Settlement wraps up record labels’ lawsuit re pre-1972 performance rights

They’re rejoicing in the Home for Old Musicians (not to mention the Home for Companies That Own Old Musicians’ Performance Copyrights). Sirius XM and several major record labels have settled one of the “Pre-1972” lawsuits that we’ve written about in the past. The result: Sirius XM will be paying $210 million to resolve all claims that had been advanced in the lawsuit brought by Capitol, Sony, UMG, Warner and ABKCO with respect to performance royalties for transmitting music recorded prior to February, 1972. Additionally, the $210 mil will buy Sirius XM the right to continue to transmit such music owned (or controlled) by the plaintiff record companies, but only through 2017.

This is the suit we wrote about last November; it was brought in a California state court and resulted in a key ruling, in favor of the record companies, that allowed the case to go forward to a jury trial. According to that ruling, California law recognizes the existence of a public performance right in the digital transmission of sound recordings created before February 15, 1972, even though such recordings currently receive no protection under the federal Copyright Act. Since Sirius XM plays a lot of pre-1972 tunes, it was clearly in trouble. That no doubt provided the impetus for a $ 210 million dollar settlement of the lawsuit.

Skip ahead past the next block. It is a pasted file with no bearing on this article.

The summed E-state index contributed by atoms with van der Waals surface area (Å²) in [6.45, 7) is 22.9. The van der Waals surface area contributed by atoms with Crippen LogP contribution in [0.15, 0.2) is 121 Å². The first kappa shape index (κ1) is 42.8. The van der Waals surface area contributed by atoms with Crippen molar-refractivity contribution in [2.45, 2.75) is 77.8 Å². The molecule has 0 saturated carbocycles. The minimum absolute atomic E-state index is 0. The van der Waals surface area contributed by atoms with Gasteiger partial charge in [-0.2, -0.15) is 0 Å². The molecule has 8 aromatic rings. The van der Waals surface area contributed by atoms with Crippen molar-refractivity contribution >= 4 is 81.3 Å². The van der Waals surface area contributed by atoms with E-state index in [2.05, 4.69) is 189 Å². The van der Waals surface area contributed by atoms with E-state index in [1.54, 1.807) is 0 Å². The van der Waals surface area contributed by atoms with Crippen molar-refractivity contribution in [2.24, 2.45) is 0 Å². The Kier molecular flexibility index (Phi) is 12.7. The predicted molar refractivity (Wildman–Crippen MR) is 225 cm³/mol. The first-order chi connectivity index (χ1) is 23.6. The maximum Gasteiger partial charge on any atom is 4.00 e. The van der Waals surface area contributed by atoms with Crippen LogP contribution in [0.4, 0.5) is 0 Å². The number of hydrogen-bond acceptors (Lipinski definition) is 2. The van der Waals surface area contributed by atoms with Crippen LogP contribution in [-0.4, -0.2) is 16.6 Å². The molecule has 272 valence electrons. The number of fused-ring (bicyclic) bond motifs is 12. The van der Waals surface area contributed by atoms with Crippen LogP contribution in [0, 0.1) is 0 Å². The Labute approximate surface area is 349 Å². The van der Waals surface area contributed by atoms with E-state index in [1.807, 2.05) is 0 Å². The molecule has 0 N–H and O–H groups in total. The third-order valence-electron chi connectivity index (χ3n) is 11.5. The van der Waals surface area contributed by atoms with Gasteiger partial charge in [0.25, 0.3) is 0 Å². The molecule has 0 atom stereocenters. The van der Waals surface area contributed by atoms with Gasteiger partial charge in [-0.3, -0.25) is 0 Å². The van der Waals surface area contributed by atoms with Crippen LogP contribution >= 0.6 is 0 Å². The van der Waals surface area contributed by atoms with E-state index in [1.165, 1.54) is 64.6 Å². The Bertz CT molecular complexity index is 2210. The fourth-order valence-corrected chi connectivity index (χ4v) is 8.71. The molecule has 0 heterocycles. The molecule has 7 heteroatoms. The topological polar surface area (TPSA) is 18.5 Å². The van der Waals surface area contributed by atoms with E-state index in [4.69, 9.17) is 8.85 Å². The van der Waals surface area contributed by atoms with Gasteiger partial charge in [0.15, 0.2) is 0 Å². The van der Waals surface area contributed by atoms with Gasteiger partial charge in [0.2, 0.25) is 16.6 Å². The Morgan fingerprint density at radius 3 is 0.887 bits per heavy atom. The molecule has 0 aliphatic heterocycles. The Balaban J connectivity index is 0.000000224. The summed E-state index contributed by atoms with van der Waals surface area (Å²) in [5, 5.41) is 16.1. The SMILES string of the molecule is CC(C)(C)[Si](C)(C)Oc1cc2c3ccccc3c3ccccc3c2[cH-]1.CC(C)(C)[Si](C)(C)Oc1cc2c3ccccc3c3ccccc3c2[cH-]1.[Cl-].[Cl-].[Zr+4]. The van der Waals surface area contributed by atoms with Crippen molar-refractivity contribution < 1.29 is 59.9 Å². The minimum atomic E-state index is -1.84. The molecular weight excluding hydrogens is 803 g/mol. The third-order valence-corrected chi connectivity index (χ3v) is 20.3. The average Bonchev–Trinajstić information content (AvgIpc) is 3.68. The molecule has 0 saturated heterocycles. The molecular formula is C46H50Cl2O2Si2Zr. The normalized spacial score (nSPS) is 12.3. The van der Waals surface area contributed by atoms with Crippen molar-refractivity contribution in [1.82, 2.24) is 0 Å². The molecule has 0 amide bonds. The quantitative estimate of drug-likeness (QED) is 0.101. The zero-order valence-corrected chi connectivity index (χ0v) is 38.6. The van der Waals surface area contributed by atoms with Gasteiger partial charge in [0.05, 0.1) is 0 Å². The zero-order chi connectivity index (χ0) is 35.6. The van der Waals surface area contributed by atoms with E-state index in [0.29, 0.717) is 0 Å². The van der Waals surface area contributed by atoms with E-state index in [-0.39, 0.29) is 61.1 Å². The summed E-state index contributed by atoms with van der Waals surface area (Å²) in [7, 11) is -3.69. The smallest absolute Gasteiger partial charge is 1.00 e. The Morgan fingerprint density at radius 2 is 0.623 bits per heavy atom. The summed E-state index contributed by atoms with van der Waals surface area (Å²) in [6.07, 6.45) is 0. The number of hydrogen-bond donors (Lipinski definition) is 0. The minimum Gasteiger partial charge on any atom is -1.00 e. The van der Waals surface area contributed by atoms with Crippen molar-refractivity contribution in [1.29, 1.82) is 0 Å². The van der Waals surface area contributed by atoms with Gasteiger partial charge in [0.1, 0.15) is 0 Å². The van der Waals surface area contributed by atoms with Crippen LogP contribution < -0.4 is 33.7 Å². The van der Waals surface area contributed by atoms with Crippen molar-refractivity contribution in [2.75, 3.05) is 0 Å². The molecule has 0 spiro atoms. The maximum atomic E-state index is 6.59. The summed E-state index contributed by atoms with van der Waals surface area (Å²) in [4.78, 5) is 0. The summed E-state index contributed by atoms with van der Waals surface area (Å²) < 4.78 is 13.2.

Sirius XM’s cash bought it only temporary relief, however.Come January, 2018, it will have to have struck a new deal – either through negotiation or, failing that, through arbitration – with the labels to cover performance royalties through 2022.

What’s unclear is what this portends with regard to the other lawsuits filed on this issue, specifically those filed by Flo and Eddie against Sirius XM in California, New York and Florida and filed by the labels against Pandora in California and New York.

The Sirius XM settlement doesn’t create any binding precedent. In fact, it’s a good guess that that was part of Sirius XM’s motivation to agree to this massive agreement: it’s better to pay this money to the labels now than risk losing a bigger judgment, both financially and in terms of binding precedent, if the case were to take its course. That could, very conceivably, result in both a higher judgment against Sirius XM AND a precedent that others could use in follow-up litigation. That latter potential is not a small concern, particularly given the fact that Sirius XM already isn’t looking great in the Flo and Eddie suit.

Though $210 million is nothing to sneeze at, remember that Flo and Eddie are seeking $100 million in their suit which may or may not have the same reach across the industry as this record label/RIAA-backed lawsuit. Sirius XM might simply have crunched the numbers and decided that $210M was a pretty good deal, all things considered. One has to believe they are making the same calculations with regard to the Flo and Eddie lawsuit and that Pandora has taken note as well.

With these other cases are out there, we know there will be more developments – perhaps soon – so stay tuned.